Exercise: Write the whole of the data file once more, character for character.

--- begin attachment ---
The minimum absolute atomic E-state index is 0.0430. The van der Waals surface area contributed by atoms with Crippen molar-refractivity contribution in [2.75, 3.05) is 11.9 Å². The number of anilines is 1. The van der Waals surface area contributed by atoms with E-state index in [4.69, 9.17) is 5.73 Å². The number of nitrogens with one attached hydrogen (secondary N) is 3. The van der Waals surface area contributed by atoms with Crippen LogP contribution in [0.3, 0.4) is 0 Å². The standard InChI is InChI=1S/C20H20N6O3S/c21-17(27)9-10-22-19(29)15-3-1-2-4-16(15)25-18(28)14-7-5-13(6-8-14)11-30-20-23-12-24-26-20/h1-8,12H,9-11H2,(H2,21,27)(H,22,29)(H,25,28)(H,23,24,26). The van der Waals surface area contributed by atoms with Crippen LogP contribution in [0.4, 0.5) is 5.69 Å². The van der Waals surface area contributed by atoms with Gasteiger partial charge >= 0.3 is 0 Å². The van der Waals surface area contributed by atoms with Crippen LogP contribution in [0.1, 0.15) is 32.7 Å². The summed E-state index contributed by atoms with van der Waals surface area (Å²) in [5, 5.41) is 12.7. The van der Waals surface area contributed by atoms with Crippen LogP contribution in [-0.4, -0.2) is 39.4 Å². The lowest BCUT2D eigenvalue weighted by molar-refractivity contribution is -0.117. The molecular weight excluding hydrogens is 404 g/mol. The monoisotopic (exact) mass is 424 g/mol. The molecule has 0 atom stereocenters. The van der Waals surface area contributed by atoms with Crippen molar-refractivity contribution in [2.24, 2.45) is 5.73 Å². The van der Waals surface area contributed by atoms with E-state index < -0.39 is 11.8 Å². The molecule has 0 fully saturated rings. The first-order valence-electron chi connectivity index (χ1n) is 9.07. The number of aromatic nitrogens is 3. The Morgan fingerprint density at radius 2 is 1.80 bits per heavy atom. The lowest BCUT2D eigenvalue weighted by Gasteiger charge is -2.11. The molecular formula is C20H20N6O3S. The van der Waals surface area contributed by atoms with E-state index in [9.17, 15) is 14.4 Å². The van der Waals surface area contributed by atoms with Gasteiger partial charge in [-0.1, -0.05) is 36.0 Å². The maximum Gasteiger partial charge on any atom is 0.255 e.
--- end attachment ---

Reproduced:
The minimum absolute atomic E-state index is 0.0430. The van der Waals surface area contributed by atoms with Crippen molar-refractivity contribution in [2.75, 3.05) is 11.9 Å². The number of anilines is 1. The van der Waals surface area contributed by atoms with E-state index in [4.69, 9.17) is 5.73 Å². The number of nitrogens with one attached hydrogen (secondary N) is 3. The van der Waals surface area contributed by atoms with Crippen LogP contribution in [0.3, 0.4) is 0 Å². The standard InChI is InChI=1S/C20H20N6O3S/c21-17(27)9-10-22-19(29)15-3-1-2-4-16(15)25-18(28)14-7-5-13(6-8-14)11-30-20-23-12-24-26-20/h1-8,12H,9-11H2,(H2,21,27)(H,22,29)(H,25,28)(H,23,24,26). The van der Waals surface area contributed by atoms with Crippen LogP contribution in [0.4, 0.5) is 5.69 Å². The van der Waals surface area contributed by atoms with Gasteiger partial charge >= 0.3 is 0 Å². The van der Waals surface area contributed by atoms with Crippen LogP contribution in [0.1, 0.15) is 32.7 Å². The summed E-state index contributed by atoms with van der Waals surface area (Å²) in [5, 5.41) is 12.7. The van der Waals surface area contributed by atoms with Crippen LogP contribution in [-0.4, -0.2) is 39.4 Å². The lowest BCUT2D eigenvalue weighted by molar-refractivity contribution is -0.117. The molecular weight excluding hydrogens is 404 g/mol. The monoisotopic (exact) mass is 424 g/mol. The molecule has 0 atom stereocenters. The van der Waals surface area contributed by atoms with Crippen molar-refractivity contribution in [2.24, 2.45) is 5.73 Å². The van der Waals surface area contributed by atoms with E-state index < -0.39 is 11.8 Å². The molecule has 0 fully saturated rings. The first-order valence-electron chi connectivity index (χ1n) is 9.07. The number of aromatic nitrogens is 3. The Morgan fingerprint density at radius 2 is 1.80 bits per heavy atom. The lowest BCUT2D eigenvalue weighted by Gasteiger charge is -2.11. The molecular formula is C20H20N6O3S. The van der Waals surface area contributed by atoms with E-state index in [9.17, 15) is 14.4 Å². The van der Waals surface area contributed by atoms with Gasteiger partial charge in [-0.1, -0.05) is 36.0 Å². The maximum Gasteiger partial charge on any atom is 0.255 e.